Bank holiday Monday morning. I checked the weather on my phone. Cloudy, rainy, and real-feel 5 degrees. I checked the weather through my window. Bright, sunny, and the illusion of warmth. Window trumps phone. Day-trip weather.
I suggested Glendalough, everyone agreed. We’d need to be quick though. The last time we tried to go there, traffic was so bad the police were turning people back, and we ended up in Djouce Woods instead. So we cobbled together a picnic, threw some breakfast into the kids, and got on the road by 11 – a fair achievement for people not wonderful at getting out of the house.
“How long will it take?” the kids wanted to know.
“Around 45 minutes,” I said. This news was greeted with sighs and requests for snacks so I suggested they play their current favourite game – spotting cars from their respective birth years. For some reason, this also involves punching competitors in the arm (“only lightly mum”) and as always, it soon ended in tears and as always, I banned them from playing. Then the eight-year-old suggested playing “I confess”.
“You say something someone might have done, and whoever has done it has to put up their hand and get a point. Whoever has the most points loses.” This sounded like something you’d do with shots of Sambuca and not with your kids, but I was curious to see where it would go. It was my turn first.
“I confess, I’ve taken sweets from the press and eaten them without asking, and put the wrappers in the blue vase in the sitting room.”
Three sheepish hands went up.
Then it was my husband’s turn. “I confess, I’ve been sticking my fingers in the Communion cake since last week and eating lumps out of it.
The same three sheepish hands went up (while I kept mine resolutely down).
The kids took their turns, but couldn’t quite figure out how get their revenge on the grown-ups, then it was back to me.
“I confess, I once left a TV remote control in a taxi,” I said.
“Huh?” the kids said, with no idea how or why that would happen. My husband raised his hand.
His turn. “I confess I recently searched all over the house for my phone while speaking on the phone.” The kids scoffed. I raised my hand.
The game was saved from a potentially dangerous downward spiral when we spotted a sign saying Gorey was 20km away. That didn’t sound right for people driving from Dun Laoghaire to Glendalough. We’d missed the turn. And then some.
A muttered conversation in the front followed, as we wondered whether to go back or keep going and try somewhere else. Backtracking felt like a fail, so we continued south, heading for Wells House and Gardens. The rain showers that had kept us company for most of the journey faded away as we drove through Ballycanew, and blue sky stretched out ahead. A good omen.
We’d been to Wells House once before, and it was one of our favourite trips, so we knew what we were getting (and also that entrance for the whole family is just €8 all in – you can’t lose at that price). We headed straight through the restaurant area and out the gardens, where the kids spent twenty minutes admiring flowers and climbing trees. I took 56 photos – I couldn’t help it – here are just a few:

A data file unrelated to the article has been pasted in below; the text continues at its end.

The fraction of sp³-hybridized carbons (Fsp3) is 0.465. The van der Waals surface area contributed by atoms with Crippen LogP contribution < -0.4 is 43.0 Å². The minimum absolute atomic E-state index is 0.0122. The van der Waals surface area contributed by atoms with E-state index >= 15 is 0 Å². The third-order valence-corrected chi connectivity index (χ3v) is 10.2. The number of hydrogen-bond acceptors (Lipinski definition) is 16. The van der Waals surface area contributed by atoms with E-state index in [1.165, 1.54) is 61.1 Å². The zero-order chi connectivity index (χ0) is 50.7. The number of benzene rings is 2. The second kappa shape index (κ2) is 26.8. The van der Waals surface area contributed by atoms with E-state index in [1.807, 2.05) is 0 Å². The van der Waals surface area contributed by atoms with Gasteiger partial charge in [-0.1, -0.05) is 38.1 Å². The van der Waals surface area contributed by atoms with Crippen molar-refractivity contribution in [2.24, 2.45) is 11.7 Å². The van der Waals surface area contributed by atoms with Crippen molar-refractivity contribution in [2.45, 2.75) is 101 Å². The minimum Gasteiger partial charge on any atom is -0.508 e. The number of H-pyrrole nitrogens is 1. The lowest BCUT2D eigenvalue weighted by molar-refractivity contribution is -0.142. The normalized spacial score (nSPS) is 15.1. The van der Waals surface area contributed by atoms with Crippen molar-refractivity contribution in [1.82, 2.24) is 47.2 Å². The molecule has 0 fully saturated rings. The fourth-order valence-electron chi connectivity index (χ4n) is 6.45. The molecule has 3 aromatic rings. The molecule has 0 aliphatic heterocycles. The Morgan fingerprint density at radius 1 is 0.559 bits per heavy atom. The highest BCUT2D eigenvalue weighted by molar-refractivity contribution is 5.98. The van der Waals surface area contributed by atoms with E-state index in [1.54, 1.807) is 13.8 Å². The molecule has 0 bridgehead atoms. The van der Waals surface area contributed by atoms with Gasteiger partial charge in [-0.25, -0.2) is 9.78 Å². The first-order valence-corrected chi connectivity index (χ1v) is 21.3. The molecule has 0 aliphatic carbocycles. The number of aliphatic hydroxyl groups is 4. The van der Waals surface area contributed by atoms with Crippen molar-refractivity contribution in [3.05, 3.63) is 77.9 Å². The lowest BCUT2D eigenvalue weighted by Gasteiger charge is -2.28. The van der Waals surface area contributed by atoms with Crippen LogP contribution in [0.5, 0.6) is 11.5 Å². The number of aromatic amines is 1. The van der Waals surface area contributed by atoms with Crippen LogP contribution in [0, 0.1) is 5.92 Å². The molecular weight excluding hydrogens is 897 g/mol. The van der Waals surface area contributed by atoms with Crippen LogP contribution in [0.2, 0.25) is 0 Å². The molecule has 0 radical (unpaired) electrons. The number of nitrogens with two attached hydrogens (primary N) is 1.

Then we started the Lady Frances’ Walk. Although we did it last year, the kids were as excited as ever with each fairy door they found. There’s something so infectious about the magic and their belief in the magic – they even saw real fairies, who fluttered out of the way before the grownups arrived – because the fairies are shy of parents. They saw the Gruffalo, the Gruffalo’s child, the fox, the owl, and the snake. They made wishes at the wishing well. They ran up and back, and for once, there was no need to tell them to stop or come back or slow down or speed up. The sun shone and the fairies flew. And I took 44 more photos. Here are just a few:
Next stop was the picnic tables for our cobbled-together lunch but of course, everything tastes good in the sun. And anyway, the playground was beckoning, as was the archery, which all three of them loved, helped by exceptionally kind and patient staff.
After that, we checked out the pet farm (“Look at the elephant mum!” said the four-year-old, pointing at a horse) and the reptile zoo, then on to the row of pretty craft shops, where we invested in three “faery doors” to take home (€5 each!).
After some more running around (kids) and sitting on the grass in the sun (grownups) we called it a day.
On the way home, we detoured by Courtown beach for a ten minute run around, where I took another 17 photos. Here are just a few:
Back in the car, the eight-year-old suggested playing I Confess again. She offered to go first.
“I confess, I missed a turn today and brought us to the wrong county,” she said. Ha. Or as perfect days go; the right county. As for Glendalough, perhaps it’ll be third time lucky.